The photographs of European libraries at this link really are stunning! I’d love to take a tour of Europe that went to each one of them.
Lovers of libraries and books will want to check out Fubiz for more images. The above image is just one of many great photos.
It’s hard to say why this interview with Strogatz is so good, other than to say he covers much ground on a variety of interesting topics and speaks lively on them. (Ok, I find game theory, “elegant” math, math education, etc, interesting, but you likely will too).
If you enjoyed this interview, he has a recent book out, “Joy of X: A Guided Tour of Math, from One to Infinity.” Worth a look.
Interview is here: Steven Strogatz interview on math education and other related topics
Arguably the oldest cocktail made, with a fine New Orleans history. I had one the other night with bourbon, which is a good substitute for rye. You can go with just one form of bitters, and mine had Peychaud’s. Try an orange peel: it goes well with the bourbon. Experiment with leaving out the sugar cube: you might find you don’t need it with the bourbon and the orange peel.
Best Sazerac Recipe – How to Make a Sazerac Drink
…keep going. (In other words, hell is no place to stop.)
It sounds wise, but if it seems impossible to you, here’s a good piece with some guidance on how to keep going through hell and exit the other side: Read This If You’re Going Through Adversity – Darius Foroux.
According to this piece, they are. A key indicator/quote pulled from it:
Around 30 years ago, bistros represented about half of all restaurants in Paris…Today…that figure has dropped to 14%.
Bistros are challenged because the cost of providing that type of establishment in Paris is limited by such things as rent — a problem not limited to Paris — as well as international threats like fast food joints.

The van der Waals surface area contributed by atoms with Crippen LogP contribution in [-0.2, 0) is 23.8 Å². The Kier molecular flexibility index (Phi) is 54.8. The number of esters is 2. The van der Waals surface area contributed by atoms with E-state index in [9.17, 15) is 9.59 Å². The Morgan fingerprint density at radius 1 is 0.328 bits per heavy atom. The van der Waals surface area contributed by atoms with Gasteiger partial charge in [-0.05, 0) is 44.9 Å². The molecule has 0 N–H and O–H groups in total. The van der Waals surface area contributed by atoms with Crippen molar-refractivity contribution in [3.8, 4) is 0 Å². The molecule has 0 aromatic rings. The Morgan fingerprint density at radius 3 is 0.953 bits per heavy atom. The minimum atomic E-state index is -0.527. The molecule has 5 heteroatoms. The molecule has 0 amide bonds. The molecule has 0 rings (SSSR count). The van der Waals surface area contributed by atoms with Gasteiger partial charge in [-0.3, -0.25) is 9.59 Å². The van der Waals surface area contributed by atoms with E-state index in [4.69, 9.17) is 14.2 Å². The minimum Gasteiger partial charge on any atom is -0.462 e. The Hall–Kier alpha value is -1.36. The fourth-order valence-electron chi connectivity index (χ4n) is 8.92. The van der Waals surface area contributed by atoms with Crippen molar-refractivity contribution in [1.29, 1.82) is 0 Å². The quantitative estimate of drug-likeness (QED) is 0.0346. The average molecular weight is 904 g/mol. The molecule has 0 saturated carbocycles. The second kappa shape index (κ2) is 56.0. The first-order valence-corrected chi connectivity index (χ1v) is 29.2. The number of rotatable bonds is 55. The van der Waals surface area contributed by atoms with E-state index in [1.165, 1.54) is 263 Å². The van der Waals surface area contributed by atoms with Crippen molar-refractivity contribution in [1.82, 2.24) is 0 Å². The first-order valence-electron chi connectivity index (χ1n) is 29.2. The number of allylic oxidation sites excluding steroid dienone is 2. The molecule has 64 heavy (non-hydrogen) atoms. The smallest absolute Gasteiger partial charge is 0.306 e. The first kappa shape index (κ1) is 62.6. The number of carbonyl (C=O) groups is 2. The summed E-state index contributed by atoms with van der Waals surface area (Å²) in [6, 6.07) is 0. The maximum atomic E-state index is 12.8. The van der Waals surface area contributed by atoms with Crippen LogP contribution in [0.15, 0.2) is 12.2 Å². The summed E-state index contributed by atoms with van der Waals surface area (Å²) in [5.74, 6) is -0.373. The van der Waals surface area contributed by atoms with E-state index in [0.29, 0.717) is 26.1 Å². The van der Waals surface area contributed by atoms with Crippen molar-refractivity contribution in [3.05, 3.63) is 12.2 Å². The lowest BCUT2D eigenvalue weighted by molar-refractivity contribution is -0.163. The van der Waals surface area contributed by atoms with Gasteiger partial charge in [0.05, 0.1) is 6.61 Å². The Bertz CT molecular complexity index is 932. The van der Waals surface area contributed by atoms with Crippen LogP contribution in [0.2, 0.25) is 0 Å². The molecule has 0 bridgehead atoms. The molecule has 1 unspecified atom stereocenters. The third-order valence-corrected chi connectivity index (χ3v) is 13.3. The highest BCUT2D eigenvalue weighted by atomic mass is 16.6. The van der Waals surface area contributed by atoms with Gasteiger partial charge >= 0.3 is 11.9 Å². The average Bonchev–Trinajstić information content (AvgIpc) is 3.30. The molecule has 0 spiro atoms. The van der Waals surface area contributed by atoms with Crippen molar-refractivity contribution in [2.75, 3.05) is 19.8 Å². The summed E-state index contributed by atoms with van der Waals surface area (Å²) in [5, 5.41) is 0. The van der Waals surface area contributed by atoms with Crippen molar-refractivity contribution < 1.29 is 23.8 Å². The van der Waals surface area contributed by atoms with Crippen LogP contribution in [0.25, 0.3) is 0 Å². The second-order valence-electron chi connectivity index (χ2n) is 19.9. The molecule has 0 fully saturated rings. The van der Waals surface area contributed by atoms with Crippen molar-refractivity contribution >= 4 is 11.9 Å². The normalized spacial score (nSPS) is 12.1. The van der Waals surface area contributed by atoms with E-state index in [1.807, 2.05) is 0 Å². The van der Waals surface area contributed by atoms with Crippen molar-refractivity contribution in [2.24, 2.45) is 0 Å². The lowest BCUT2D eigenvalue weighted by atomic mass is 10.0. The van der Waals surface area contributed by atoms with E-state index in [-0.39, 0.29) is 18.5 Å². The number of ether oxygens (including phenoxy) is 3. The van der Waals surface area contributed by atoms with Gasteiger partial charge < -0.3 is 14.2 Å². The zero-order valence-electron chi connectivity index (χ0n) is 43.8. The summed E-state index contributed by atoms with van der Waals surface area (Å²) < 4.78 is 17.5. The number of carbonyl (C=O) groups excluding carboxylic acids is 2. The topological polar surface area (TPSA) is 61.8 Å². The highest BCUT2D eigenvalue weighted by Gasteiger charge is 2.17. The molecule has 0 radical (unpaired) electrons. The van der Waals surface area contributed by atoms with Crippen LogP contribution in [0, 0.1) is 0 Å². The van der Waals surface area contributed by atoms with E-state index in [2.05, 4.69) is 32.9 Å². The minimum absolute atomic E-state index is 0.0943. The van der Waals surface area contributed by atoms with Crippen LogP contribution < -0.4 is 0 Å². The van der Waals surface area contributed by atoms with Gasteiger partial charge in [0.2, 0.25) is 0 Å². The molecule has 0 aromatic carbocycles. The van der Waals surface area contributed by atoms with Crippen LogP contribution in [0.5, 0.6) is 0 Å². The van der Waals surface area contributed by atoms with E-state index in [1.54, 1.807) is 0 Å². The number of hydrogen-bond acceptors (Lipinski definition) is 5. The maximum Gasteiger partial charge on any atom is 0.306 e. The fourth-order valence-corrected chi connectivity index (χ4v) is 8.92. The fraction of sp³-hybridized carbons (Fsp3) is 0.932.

At one time bistros were fast food joints. But there’s more to bistros than fast food. I agree with that article that says a good bistro should be
open continuously morning to night, serves French comfort foods at moderate prices, and houses an active bar where locals can gather for a drink and some lively conversation
That seems right to me. McDonald’s in Paris will never be a bistro, no matter how fast the food or how French they make the decor.
Paris will always have low cost places to eat (e.g. cafes), but it would be a shame if they lost their bistros. (It would also be a shame if the ones that remain are expensive museum pieces and less casual places to dine.) Best to get yourself to them now while you still can.
Two links worth reading on Finland and UBI: this one and this one.
Essentially, Finland did a form of UBI and it didn’t work. Those for UBI will argue it was implemented poorly. Those against UBI will argue those people are purists and in fact UBI will never work.
I think there are limits to UBI, but the Finnish implementation was poor. I think it can be done better than that. Read the two pieces in the New York Times and decide for yourself.
This piece explains the logic behind getting certain relatives a Chromebook so as to relieve you of being tech support: I bought my mom a Chromebook Pixel and everything is so much better now – The Verge.
Now your mom may be tech savvy and not need a Chromebook (my mom was). But for some people’s moms or dads or children, it can be a very good solution. Especially for people who don’t travel much with their computer and who have a stable IT environment (e.g. the networking set up doesn’t change, the printer is good).
Chromebooks may not seem good value. You might compare what you get from a Chromebooks vs a Windows laptop and think: I get more from the Windows laptop. If you are good with computers, that true. But that’s not how to look at it. Factor in the cost of the relative’s computer plus the time you spend solving problems with it. When you factor that in, the benefit of the Chromebook jumps out.